After a year without concerts, live music is inching closer. A March stadium concert in Barcelona was safely attended by 5,000 people, and Ticketmaster has reportedly been working on a way to vet vaccination status and COVID test results for concertgoers.
But a full-scale return of concerts depends on vaccination levels and COVID-19 variants, experts told Rolling Stone. While outdoor concerts may work this summer, industry insiders aren't expecting a full-scale return until early 2022, which is when Bad Bunny's 35-city North American tour kicks off. Billboard reports the tour is projected to make between $63 million and $84 million, and the scalping market could make double that. Taylor Watson
Emilia Clarke is trading in dragons for Skrulls as she heads to the Marvel Cinematic Universe.
The Game of Thrones star is in negotiations to join Marvel's upcoming Disney+ series Secret Invasion, according to Varietyand The Hollywood Reporter. The show is set to revolve around the infiltration of Earth by shape-shifting aliens and will see Samuel L. Jackson reprise his role of Nick Fury from Marvel's films. Ben Mendelsohn is also returning as Talos, his Skrull character from 2019's Captain Marvel, while Kingsley Ben-Adir will play the main villain, per Variety.
This would be Clarke's first role in the Marvel universe after she played Daenerys Targaryen on HBO's Game of Thrones for eight seasons, though she's no stranger to non-Thrones franchises, having also starred in Terminator and Star Wars films. She'll also be another Thrones cast member to head into Marvel's world, as Jon Snow actor Kit Harington and Robb Stark actor Richard Madden are set to make their MCU debuts in Eternals this November.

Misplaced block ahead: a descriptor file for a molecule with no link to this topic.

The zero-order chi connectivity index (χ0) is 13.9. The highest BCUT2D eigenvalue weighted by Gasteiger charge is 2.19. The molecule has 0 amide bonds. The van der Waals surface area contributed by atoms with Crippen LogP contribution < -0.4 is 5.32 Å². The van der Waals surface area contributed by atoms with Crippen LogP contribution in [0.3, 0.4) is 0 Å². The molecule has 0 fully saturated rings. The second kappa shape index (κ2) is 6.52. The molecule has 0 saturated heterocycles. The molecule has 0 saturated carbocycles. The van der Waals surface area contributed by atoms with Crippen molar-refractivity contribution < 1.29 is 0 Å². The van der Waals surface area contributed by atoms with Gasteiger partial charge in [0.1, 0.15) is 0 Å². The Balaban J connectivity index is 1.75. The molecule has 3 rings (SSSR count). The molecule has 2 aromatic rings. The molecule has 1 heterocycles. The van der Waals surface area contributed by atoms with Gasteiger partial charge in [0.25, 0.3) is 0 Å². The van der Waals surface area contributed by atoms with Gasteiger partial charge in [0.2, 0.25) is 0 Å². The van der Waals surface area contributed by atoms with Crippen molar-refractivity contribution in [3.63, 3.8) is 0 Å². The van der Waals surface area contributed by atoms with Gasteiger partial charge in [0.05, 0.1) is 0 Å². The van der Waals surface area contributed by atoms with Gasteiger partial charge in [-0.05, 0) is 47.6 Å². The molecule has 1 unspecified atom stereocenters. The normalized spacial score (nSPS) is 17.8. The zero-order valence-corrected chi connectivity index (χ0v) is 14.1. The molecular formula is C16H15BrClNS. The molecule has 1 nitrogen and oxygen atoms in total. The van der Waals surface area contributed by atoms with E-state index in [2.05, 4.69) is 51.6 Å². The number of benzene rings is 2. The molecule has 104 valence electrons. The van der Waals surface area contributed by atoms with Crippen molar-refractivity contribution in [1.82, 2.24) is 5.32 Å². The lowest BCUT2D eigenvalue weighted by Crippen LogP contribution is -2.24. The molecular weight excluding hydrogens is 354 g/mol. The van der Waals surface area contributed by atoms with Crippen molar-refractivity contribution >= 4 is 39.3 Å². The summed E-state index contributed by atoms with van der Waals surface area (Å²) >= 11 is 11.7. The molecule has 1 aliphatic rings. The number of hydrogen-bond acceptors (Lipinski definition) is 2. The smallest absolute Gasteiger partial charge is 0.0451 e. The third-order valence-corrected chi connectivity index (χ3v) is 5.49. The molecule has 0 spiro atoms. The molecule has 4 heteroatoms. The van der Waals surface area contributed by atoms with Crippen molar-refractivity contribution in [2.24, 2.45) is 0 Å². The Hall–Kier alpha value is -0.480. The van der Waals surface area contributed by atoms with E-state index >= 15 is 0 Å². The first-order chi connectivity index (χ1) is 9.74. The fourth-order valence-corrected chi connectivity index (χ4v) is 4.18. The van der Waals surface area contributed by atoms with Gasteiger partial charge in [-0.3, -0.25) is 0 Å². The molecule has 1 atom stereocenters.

It hasn't been revealed who Clarke might play in Secret Invasion, but her reported casting comes just a day after it was revealed that the show was adding another major star: Olivia Colman. At this point, the day when it's simpler just to keep track of who isn't in the Marvel universe rather than who is might be fast approaching. Brendan Morrow
Sen. Elizabeth Warren (D-Mass.) is calling on investor Leon Cooperman to come face her and other lawmakers in a Senate Finance Committee hearing next week.
Cooperman, a billionaire investor and one of Warren's most prominent critics, is considering her invitation, which he received via a letter from Warren on Monday, reports CNBC. The subcommittee, chaired by Warren, has titled the April 27 hearing "Creating Opportunity Through a Fairer Tax System" in hopes of discussing the senator's wealthtaxproposal.
Warren and Cooperman clashed during Warren's presidential campaign as a wealth tax became a central pillar of her campaign. Warren's latest Ultra-Millionaire Tax Act proposal seeks to "level the playing field and narrow the racial wealth gap" through increased taxes for the top 0.05 percent, she says. With a net worth of over $2 billion, Cooperman would be affected by the bill, which proposes a 3 percent annual tax on wealth exceeding $1 billion.
Cooperman previously argued Warren had no regard for the American Dream, and participated in an emotional 2019 interview with CNBC decrying her proposal and her "vilification of billionaires." In return, Warren's campaign created a mug with the tagline "BILLIONAIRE TEARS."
Leon, you were able to succeed because of the opportunities this country gave you. Now why don't you pitch in a bit more so everyone else has a chance at the American dream, too? https://t.co/OODIM7RcRn
In a March 2021 interview, Cooperman told CNBC that if Warren's tax proposal passes, Americans should buy gold as a way of "hiding their wealth," and said while he believes the wealthy should pay more, Warren's strategy is an idea with "no merit." The saga may come to an end if Cooperman agrees to face lawmakers in the congressional hearing, where Warren plans to allow Cooperman to voice his concerns about her bill. Warren has requested he RSVP by Thursday. Anne St. Jean
Johnson & Johnson is set to resume shipments of its COVID-19 vaccine in Europe as the pause in the U.S. continues.